27

June

2002

English bass guitarist with rock band The Who, John Entwistle, nicknamed ‘The Ox’, died of a cocaine‑related heart attack in a Hard Rock hotel room in Paradise, Nevada at the age of 57.

27

August

2002

American rock band Queens Of The Stone Age released their classic 3rd studio album, ‘Songs For The Deaf’.

24

September

2002

American alternative rock artist, Beck released his introspective and highly underrated 8th studio album, ‘Sea Change’.

14

October

2002

English indie rock band The Libertines released their successful debut studio album, ‘Up The Bracket’.

18

October

2002

English pop/rock band Queen received a star on the Hollywood Walk of Fame at 6356 Hollywood Boulevard.

27

October

2002

Highly renowned American record producer who worked for Atlantic Records, Tom Dowd died of emphysema in Aventura, Florida at the age of 77.

3

November

2002

Scottish singer and guitarist, crowned the ‘King of Skiffle’, Lonnie Donegan died of a heart attack in Market Deeping, Lincolnshire at the age of 71.

22

December

2002

English singer, songwriter and guitarist, Joe Strummer of punk rock band The Clash died from a congenital heart defect at his home in Somerset, UK at the age of 50.

30

December

2002

The funeral of English guitarist, singer and songwriter with punk rock band The Clash, Joe Strummer took place in London, UK.

3

February

2003

Famous American ‘wall of sound’ record producer, Phil Spector murdered actress Lana Clarkson in his California Alhambra mansion.

10

February

2003

English trip-hop group, Massive Attack released their underrated 4th studio album, ‘100th Window’ in the UK.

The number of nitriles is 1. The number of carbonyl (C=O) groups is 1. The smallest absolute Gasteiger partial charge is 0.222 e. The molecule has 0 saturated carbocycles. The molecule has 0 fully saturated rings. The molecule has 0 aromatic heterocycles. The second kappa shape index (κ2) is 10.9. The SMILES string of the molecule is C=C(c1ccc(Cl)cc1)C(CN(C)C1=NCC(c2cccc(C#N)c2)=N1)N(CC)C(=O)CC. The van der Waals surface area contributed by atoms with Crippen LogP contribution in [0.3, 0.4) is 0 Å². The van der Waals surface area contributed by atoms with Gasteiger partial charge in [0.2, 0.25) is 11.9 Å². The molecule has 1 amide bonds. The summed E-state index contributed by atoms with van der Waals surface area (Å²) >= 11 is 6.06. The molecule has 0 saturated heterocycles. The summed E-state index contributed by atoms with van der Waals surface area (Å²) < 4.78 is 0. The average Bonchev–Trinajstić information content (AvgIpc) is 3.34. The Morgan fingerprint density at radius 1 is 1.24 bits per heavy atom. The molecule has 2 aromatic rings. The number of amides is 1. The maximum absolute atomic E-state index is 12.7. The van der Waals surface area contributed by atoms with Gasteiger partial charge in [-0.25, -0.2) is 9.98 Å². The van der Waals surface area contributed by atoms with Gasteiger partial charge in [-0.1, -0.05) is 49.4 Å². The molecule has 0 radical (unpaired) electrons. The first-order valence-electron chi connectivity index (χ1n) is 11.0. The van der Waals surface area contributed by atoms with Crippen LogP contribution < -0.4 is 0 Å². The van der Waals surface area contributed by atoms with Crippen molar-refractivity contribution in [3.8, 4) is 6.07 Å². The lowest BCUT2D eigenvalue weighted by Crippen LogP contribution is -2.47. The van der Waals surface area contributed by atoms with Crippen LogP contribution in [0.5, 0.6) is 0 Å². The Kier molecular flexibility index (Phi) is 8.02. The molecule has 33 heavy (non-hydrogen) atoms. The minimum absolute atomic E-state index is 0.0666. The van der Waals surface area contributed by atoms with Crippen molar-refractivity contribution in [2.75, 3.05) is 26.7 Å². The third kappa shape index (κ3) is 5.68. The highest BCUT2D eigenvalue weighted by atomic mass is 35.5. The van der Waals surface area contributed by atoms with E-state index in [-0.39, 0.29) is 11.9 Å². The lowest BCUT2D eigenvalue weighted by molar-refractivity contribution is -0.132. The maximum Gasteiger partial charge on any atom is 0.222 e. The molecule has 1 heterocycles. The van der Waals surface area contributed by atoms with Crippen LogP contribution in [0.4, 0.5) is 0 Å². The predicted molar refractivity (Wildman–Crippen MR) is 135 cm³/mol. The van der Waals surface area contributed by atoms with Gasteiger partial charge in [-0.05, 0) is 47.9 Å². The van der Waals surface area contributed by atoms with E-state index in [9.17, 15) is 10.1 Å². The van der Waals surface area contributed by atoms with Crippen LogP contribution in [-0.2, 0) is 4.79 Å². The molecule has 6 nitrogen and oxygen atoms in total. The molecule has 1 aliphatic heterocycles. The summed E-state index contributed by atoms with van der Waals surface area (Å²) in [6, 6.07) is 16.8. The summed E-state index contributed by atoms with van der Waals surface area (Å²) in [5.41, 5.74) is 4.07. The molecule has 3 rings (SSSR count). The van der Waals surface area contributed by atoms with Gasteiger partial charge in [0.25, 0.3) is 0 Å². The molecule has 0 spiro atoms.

10

March

2003

The American Rock & Roll Hall Of Fame inducted its ‘Class of 2003’ including AC/DC, The Clash, Elvis Costello & The Attractions, The Police, The Righteous Brothers and Floyd Cramer.

1

April

2003

American blues/rock duo The White Stripes released their highly regarded 4th studio album, ‘Elephant’.

1

April

2003

English alternative rock band Placebo released their 4th studio album, ‘Sleeping With Ghosts’.

18

April

2003

Legendary American blues/R&B, soul and jazz singer Etta James received a star on the Hollywood Walk of Fame at 7080 Hollywood Boulevard.

11

May

2003

English bass guitarist with The Jimi Hendrix Experience, Noel Redding died of liver disease in Clonakilty, County Cork, Ireland at the age of 57.

15

May

2003

American country music singer and wife of Johnny Cash, June Carter Cash died following heart surgery in Nashville, Tennessee at the age of 73.

30

May

2003

Successful English record producer behind many massive chart hits, Mickie Most died from abdominal cancer at his home in London at the age of 64.

9

June

2003

Acclaimed English alternative rock band Radiohead released their 6th studio album, ‘Hail To The Thief’.

13

June

2003

English guitarist, singer, songwriter and former member of progressive rock band Pink Floyd, David Gilmour was awarded a CBE by Her Majesty the Queen.

30

July

2003

Legendary American record producer Sam Phillips, founder of Sun Records and the man responsible for signing Elvis Presley, Jerry Lee Lewis, Roy Orbison and Johnny Cash, died of respiratory failure in Memphis Tennessee at the age of 80.

25

August

2003

American indie rock band Black Rebel Motorcycle Club released their 2nd studio album, ‘Take Them On, On Your Own’.

12

September

2003

Less than 4 months after his wife passed away, American country legend Johnny Cash died of complications caused by diabetes in Nashville at the age of 71.

26

September

2003

English singer, songwriter, musician, solo artist and former member of the pop rock band Power Station, Robert Palmer died of a heart attack in a hotel room in Paris, France at the age of 54.

29

September

2003

English alternative rock band Muse released their successful 3nd studio album, ‘Absolution’.

12

December

2003

English singer and songwriter with The Rolling Stones, Mick Jagger received a knighthood from HRH Prince Charles at Buckingham Palace.